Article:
I knew not that I had talked with a dying man. Yet in the morning, when they took him his cup of broth, they found him lying cold and dead. His soul had passed away in sleep, and he lay, his head upon his hand, calm, peaceful, and with a smile upon his thin and wasted lips. As for his face, when we looked upon it, it was so like his brother’s, that one trembled and felt cold, knowing that before many days, as poor Frank’s face looked now, so would look that other, cold in death.

Mr. Hilyard brought me the dreadful news. Poor Frank! We wept not so much for him as for the ruin of our hopes; for now our last chance was gone. Yet one might well have wept for the shortness of a life which seemed born for happiness. The curse of the Stuarts had fallen also upon the Radcliffes; better had it been for them, a thousand times better, had they married with their own people, and remained plain country knights.

In the chamber where lay the dead man upon the bed (was it possible that the cold face, so white and still, was but last night full of hope and life, and the fixed eyes full of light?) sat Jenny Lee, her hands clasped, not crying or sobbing, but as one in a trance. I tried such words of comfort as one attempts in the hour of sorrow; but they were vain. Mr. Hilyard addressed her, ordering her to seek relief in prayer and resignation; but the shook her head. Who shall comfort a woman in the first moments of her bereavement? Frank was dead. Why, then, leave poor Jenny awhile alone with her senseless corpse. Come out and shut the door.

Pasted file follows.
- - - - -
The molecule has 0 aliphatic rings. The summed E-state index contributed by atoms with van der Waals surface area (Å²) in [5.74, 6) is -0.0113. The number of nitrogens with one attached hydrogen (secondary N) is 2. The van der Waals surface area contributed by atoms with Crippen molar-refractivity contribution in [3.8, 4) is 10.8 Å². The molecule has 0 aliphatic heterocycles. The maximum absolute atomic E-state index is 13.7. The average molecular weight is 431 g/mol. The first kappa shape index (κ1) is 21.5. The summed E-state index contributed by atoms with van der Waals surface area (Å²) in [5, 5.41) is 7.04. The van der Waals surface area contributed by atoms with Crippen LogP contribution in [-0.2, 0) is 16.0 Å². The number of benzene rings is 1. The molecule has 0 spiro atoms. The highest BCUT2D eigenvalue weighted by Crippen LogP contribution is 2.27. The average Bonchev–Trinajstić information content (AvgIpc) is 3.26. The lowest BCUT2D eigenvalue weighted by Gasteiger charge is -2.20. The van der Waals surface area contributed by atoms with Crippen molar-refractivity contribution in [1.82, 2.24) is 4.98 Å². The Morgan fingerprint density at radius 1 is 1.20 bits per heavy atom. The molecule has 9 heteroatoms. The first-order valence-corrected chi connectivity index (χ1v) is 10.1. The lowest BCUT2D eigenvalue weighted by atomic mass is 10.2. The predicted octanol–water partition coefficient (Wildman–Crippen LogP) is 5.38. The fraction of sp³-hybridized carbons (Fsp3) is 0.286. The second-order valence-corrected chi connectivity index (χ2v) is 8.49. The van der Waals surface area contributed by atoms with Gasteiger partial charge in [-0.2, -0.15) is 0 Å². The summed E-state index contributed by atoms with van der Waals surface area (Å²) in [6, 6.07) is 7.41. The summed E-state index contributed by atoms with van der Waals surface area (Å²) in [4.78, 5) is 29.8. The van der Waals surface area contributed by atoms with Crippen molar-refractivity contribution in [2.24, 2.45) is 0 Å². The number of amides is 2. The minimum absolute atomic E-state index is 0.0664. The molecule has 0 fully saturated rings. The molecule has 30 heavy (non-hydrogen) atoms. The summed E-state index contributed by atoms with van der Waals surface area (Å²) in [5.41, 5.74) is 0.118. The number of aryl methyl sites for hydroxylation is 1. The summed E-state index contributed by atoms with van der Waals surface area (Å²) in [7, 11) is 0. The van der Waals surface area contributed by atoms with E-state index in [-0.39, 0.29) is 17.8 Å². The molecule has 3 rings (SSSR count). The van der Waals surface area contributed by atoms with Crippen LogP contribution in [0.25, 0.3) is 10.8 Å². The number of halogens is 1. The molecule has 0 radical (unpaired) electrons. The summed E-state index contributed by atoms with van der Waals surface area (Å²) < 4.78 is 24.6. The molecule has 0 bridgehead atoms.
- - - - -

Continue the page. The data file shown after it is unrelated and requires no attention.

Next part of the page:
Frank was dead; and with him died the last of our hopes.

‘Mine,’ said Mr. Hilyard, ‘have been dead since I saw that he could never more leave his chamber. Had that poor lad been strong, we had made such a gallant rescue as would have made all England to ring with the story. But he is dead. Poor Jenny! It was for his sake that she took care of her reputation and is blameless. Now he is gone —— why —— poor Jenny!’

Presently she came forth, still with dry eyes.

‘He was a Catholic,’ she said. ‘Let us remember that when he is buried. Will you look to his funeral, Mr. Hilyard? His religion did not, you see, prevent him from dying so young any more than if he had been a gipsy lying in a ditch. No matter; I am henceforth of his religion.’

We made no reply. She looked about the room, and gathered together two or three books.

‘These,’ she said, ‘I will take, because they are mine, with my own name in them; and if any of his friends care to see where and how he died, it will be well not to let them feel ashamed because he loved an actress. Oh, Miss Dorothy!’ she burst into tears and fell to kissing my hands; ‘it is for you I am crying, not for myself; for Frank is dead, and there is no one now to rescue my lord, who will surely die.’

It was Sunday morning; at that very moment the Countess was pouring out her passionate prayer for mercy, and the King was listening with stony eyes and hardened heart. There was now no room for help or hope; but he must die.

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Last updated Wednesday, March 12, 2014 at 13:32